The Appeal Of Padparadscha Sapphires
Padparadscha sapphires are one of the rarest of sapphires. These extremely rare stones are unknown to most, but when discovered usually become an absolute favorite. They are strikingly beautiful and almost no other colored stone compares to this unique mix of pink and orange.
Sunsets, lotus flowers and tropical fruits – the color range of a padparadscha falls within a mix of 2 colors: pink and orange. “Padparadscha” is an ancient Sanskrit word used to describe the color of a tropical lotus flower. One of the rarest gemstones of the world, Padparadscha sapphires are rivaled by no other gemstone species or color substitute.
Along with the gorgeous color, the uniqueness and rarity of the padparadscha sapphire is extremely appealing. As people continue to gravitate towards this special gemstone, more examples are being seen, leading to even greater interest.
The Standard For Padparadscha Sapphires
The term “padparadscha” is derived from the Sinhalese word for an aquatic lotus blossom, which has an unusual salmon color. Many agree that padparadschas straddle the color boundary between pink and orange. Some padparadscha sapphires are not evenly salmon colored, but rather color zoned with pink and yellow.
Padparadscha sapphires may be little known to the general public, but they are treasured by gemstone connoisseurs. Yet after decades of debate, collectors, dealers, and gemologists cannot agree on a uniform standard for the padparadscha color range. Points of contention include how pink or how orange these sapphires can be, and whether certain tones are too dark to qualify.
How Does Cut Affect The Color?
Clarity is an important element for padparadschas because their light tones easily reveal inclusions. Any sort of cloudiness will dull a padparadscha’s delicate color. Nevertheless these stone are so rare that consumers may have to sacrifice high clarity in order to obtain a stone with brilliant color.
The extreme scarcity of padparadscha rough means that cut stones will be shaped to conserve as much material as possible. This also means that padparadschas may have unusual, asymmetrical cuts. All of these aspects can be downplayed with the right setting.
What Is The Availability Of These Gems?
Because of the high prices that these rare sapphires command, many treatments have been developed to create padparadscha-like color in sapphires. In the late 1990s, the world gem market experienced a sudden influx of padparadscha sapphires. Consumer enthusiasm turned to outrage when it was discovered that these stones had been colored by a radical new treatment method.
When heated to extreme temperatures in the presence of beryllium, poorly colored pink sapphires can emerge with an exquisite pinkish-orange to orangish-pink “padparadscha” color. Beryllium penetrates deep into the sapphire, making it extremely difficult to detect. Gemologists have since developed reliable testing procedures for beryllium diffusion .
Within our inventory you will see that some of our padparadscha sapphires are certified as heat-treated. This should not be confused with beryllium diffusion treated sapphires. We offer both heated and untreated padparadscha sapphires because there are so few stones available on the market. The prices for fine untreated padparadschas are quite demanding and only a few have the opportunity to purchase them. Even heated padparadscha sapphires are quite expensive if they are good quality. Therefore, we do make an exception in offering heated (NO beryllium diffusion) padparadschas.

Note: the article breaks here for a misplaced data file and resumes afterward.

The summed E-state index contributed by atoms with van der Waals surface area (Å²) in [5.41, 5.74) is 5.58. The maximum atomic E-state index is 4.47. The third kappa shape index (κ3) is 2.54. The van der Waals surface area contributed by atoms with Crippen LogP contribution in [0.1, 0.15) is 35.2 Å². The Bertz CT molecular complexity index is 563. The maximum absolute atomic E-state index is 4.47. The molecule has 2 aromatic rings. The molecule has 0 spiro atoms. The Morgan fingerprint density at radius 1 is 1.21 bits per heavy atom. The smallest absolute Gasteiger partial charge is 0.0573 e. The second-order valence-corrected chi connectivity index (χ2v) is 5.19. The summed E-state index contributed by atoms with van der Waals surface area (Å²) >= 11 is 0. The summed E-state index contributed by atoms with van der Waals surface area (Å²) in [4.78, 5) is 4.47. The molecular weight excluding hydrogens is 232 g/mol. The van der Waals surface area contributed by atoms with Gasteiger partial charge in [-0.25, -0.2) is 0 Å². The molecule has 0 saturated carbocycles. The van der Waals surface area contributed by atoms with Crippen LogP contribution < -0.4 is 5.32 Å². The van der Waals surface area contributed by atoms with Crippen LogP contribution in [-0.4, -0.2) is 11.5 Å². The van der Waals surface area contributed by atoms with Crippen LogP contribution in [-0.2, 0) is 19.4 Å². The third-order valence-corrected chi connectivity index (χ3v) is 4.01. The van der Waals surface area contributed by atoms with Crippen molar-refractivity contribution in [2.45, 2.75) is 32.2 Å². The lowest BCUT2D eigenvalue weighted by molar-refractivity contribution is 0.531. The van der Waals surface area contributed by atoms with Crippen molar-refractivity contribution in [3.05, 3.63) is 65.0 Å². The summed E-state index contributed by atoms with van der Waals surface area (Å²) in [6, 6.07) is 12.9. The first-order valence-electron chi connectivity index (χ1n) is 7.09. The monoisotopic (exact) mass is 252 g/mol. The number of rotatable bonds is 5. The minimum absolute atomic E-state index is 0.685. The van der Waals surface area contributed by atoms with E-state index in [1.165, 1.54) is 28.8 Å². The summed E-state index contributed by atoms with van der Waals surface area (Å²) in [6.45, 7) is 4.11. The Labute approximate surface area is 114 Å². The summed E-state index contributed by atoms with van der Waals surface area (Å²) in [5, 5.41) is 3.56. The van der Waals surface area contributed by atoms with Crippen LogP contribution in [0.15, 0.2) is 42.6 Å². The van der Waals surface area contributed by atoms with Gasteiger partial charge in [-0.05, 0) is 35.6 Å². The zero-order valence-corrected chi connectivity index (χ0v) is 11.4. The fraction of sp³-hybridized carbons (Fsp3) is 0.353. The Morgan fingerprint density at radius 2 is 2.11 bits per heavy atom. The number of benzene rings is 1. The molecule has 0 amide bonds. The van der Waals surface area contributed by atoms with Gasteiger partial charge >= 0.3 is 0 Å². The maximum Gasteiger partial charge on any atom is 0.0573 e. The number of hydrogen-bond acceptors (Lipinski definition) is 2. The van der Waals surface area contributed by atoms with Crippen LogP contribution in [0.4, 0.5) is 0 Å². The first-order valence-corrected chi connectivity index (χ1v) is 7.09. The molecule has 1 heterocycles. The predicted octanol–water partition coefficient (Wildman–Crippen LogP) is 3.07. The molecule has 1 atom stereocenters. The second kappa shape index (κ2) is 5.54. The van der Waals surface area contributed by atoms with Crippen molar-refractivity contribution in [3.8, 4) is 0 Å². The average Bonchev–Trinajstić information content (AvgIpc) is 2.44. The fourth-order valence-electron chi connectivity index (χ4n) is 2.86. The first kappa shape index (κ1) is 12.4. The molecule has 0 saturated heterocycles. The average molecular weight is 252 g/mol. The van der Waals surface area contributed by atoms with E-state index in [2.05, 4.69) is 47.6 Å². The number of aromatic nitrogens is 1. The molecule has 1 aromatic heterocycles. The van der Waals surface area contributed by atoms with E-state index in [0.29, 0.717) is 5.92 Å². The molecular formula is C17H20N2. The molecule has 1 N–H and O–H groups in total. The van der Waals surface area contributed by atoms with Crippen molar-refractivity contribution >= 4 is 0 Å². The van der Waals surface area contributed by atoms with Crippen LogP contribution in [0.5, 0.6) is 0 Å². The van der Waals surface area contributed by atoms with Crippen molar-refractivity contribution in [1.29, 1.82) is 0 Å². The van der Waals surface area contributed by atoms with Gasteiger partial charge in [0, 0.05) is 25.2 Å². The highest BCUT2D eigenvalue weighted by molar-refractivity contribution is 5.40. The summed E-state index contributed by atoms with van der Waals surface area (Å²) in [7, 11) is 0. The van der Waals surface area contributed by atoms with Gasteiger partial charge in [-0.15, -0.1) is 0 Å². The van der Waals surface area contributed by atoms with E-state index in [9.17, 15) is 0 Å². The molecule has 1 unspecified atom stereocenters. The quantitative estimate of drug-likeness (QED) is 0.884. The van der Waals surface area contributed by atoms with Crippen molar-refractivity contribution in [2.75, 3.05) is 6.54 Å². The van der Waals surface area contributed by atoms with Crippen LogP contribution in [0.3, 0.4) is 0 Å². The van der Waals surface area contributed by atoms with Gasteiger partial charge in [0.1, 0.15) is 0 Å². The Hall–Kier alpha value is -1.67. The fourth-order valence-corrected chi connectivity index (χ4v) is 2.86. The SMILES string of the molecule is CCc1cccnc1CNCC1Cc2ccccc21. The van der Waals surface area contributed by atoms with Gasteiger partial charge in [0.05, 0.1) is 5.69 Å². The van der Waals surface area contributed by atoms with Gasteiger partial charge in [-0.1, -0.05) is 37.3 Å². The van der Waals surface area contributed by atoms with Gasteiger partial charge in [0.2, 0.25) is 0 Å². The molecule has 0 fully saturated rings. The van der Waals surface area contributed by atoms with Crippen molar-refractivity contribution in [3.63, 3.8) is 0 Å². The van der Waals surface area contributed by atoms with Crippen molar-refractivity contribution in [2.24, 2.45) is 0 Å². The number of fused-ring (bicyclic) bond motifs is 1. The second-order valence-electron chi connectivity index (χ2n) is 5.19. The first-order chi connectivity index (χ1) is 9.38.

Padparadschas from Madagascar are usually pink with a small trace of orange. When they are heated at relatively low temperatures – compared to other heat sapphire colors – and for a shorter period of time, the color may be improved. We usually recommend a low-heat Madagascar padparadscha over a high temperature heated Sri Lankan (Ceylon) padparadscha.
Where Can They Be Found?
Padparadscha sapphires are mainly found in Sri Lanka, as well as Madagascar and Tanzania. Some experts insist that true padparadschas can only come from Sri Lanka, which, for centuries, was the only source of this coveted stone. We feel that the finest stones do in fact come from Sri Lanka, but Madagascar is now producing a major percentage of the stones available on the market.
The stones from Madagascar are usually more pink than orange, and are a very beautiful and welcome addition to the padparadscha supply.
Insider View from the President of The Natural Sapphire Company:
For padparadscha sapphires, it’s a tough situation because there are so few natural stones available. This ultra rare mix of orange and pink is without a doubt the rarest color in a sapphire. Demand is so high, and growing, the prices will surely continue to climb every year, and I do bend my own rules when it comes to considering a fine quality heated padparadscha.
One of my absolute favorite stones in our inventory is a heated padparadscha. Usually the heated pads are not put in very high temperature ovens. They’re heated at what is considered lower temperature, and the color doesn’t change that much, from my experience.
I can usually see the difference just in how the light reflects out of the sapphire, since the inclusions haven’t been altered much when the stone is been heated at lower temperature. Very high heated padparadschas will have a muted, overly orange, or color zoned effect and those I like a lot less.
Going from intense color to colorless, next we enter the sparkly and clear world of White Sapphires.